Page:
FIG. 2 shows an implanted heart stimulator in the form of a pacemaker 16, connected to the right ventricle of the heart of a patient by its lead 20. The electrode is of a bipolar type with an electrode ring 22 and a tip electrode 24 and a pressure sensor 26 is provided at a distal end portion of the lead 20 as well.

FIG. 3 shows a pacemaker 32 for dual-chamber pacing and/or sensing with electrode poles 34, 36 positioned in a conventional manner in the atrium and the ventricle, respectively. In case of stimulation both in the atrium and the ventricle the corresponding evoked response appearing on a (synthesized) surface ECG is shown in the same figure.

In FIG. 4 the ventricular electrode pole 36 is positioned in the upper part of the septum. This is an advantageous position of the electrode pole 36, since it will then be possible for the depolarization to propagate through the normal conduction system, e.g. the bundle branches and Purkinje fibers. The evoked response will then on surface ECGs look like normally conducted QRS, as appears from the ECG shown in FIG. 4.

For the detection of an ischemia different techniques can be used. For an implantable heart stimulator an analysis of recorded IECG is a suitable method for ischemia detection, as mentioned above. The electrodes 22, 24 of the already implanted electrode lead 20, of FIG. 2, can then be used for recording the IECG. The signals received by the electrodes 22, 24 can also be used for synthesizing "surface" ECGs to be used for detection of an ischemic state.

It is known that the heart wall becomes thicker and stiffer as a result of an ischemic state. Thus an ischemic situation can be detected by studying changes in the moving pattern of the heart wall. In FIG. 5 a lead bend sensor 34 is shown located at the distal end portion of a lead 36. This bend sensor 34 can be formed of e.g. a piezoelectric material which generates an electric signal when subjected to bending movements, the signal being supplied to the ischemia analysis unit 4, see FIG. 1, through conductors 38.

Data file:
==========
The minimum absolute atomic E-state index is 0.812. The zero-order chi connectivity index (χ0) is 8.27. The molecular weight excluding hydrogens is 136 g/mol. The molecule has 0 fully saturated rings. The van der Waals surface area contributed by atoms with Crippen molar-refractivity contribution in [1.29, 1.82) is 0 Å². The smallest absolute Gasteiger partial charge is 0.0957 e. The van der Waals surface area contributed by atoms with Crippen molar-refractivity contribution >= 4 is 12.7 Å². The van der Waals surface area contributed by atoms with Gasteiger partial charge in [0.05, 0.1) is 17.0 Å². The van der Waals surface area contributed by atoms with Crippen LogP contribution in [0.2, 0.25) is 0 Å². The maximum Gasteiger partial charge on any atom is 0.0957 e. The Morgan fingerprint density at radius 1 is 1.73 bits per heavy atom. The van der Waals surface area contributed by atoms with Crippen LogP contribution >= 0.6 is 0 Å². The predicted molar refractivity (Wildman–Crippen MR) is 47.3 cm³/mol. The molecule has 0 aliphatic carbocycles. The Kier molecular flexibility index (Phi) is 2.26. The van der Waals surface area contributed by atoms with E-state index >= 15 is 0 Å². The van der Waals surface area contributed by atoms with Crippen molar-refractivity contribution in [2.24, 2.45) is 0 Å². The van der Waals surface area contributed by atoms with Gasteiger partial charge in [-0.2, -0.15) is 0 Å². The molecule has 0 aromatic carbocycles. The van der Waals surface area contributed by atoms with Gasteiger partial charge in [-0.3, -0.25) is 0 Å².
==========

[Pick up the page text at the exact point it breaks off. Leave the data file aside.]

An ischemia can also be detected by AC-impedance measurements in the ventricle 18, since this impedance is related to the blood filling of the ventricle. For this impedance measurement the electrodes 22, 24 of the lead 20, see FIG. 2, can be used and the measurement signals are supplied to the ischemia analysis unit 4 through the conductors of the lead 20. Further, an ischemia can be detected from the sound absorption in the heart tissue, since this absorption changes with changes in the stiffness of the heart tissue. Thus, one microphone 28 is mounted at the distal end of the lead 20 and another microphone 30 is mounted on the lead 20 such that it will be positioned in the upper part of the ventricle 18 after implantation of the lead, see FIG. 2. In this way it is possible to measure the absorption of sound waves generated at the upper part of the ventricle 18 by valve closure during propagation through the ventricle 18 down to the microphone 28 situated at the ventricular bottom. The signals picked up by the microphones 28, 30 are fed to the ischemia analysis unit 4 for analysis.

An ischemia can be detected by studying blood pressures and cardiac outputs as well, since an ischemia will affect the efficiency of the pumping of the heart. Thus an ischemic episode can be determined by measuring the difference between the systolic and the diastolic pressures and comparing this difference from one heartbeat to the difference obtained from the next heartbeat. An ischemic episode can also be detected by monitoring the systolic pressure over time. For these pressure measurements the pressure sensor 26 in FIG. 2 is used. The pressure signals obtained from the pressure sensor 26 is supplied through the lead 20 to the ischemia analysis unit 4.

An ischemic episode can also be detected by studying the cardiac output. For this purpose a flow sensor can be positioned e.g. in the pulmonary artery for measuring the cardiac output.

An ischemic episode can further be detected by studying the patient workload and the patient breathing activity. The workload can be sensed by e.g. the activity sensor 15 and the breathing activity can be determined by measuring e.g. the AC-impedance between the two electrodes 22, 24 of the electrode lead 20, or between one of the electrodes 22, 24 and the case of the pacemaker 16, cf. FIG. 2. An ischemic episode is then detected from the occurrence of a predetermined relation between sensed workload and sensed breathing activity.

Another way of detecting an ischemic episode is to monitor sensed repolarization of the heart and patient workload. Information about repolarization of the heart is obtained from IECGs and ECGs and patient workload sensing means can be undertaken using e.g. an activity sensor. An ischemic state is then detected from the occurrence of a predetermined relation between sensed repolarization and sensed workload.

Other techniques for detecting an ischemic state are known to those skilled in the art. One or more of the above described methods for ischemia detection can be combined to obtain an improved reliability in the ischemia detection.

Although modifications and changes may be suggested by those skilled in the art, it is the intention of the inventor to embody within the patent warranted hereon all changes and modifications as reasonably and properly come within the scope of his contribution to the art.

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Classifications
U.S. Classification607/17, 607/9
International ClassificationA61N1/365, A61N1/368
Cooperative ClassificationA61N1/368, A61N1/36557
European ClassificationA61N1/368, A61N1/365B8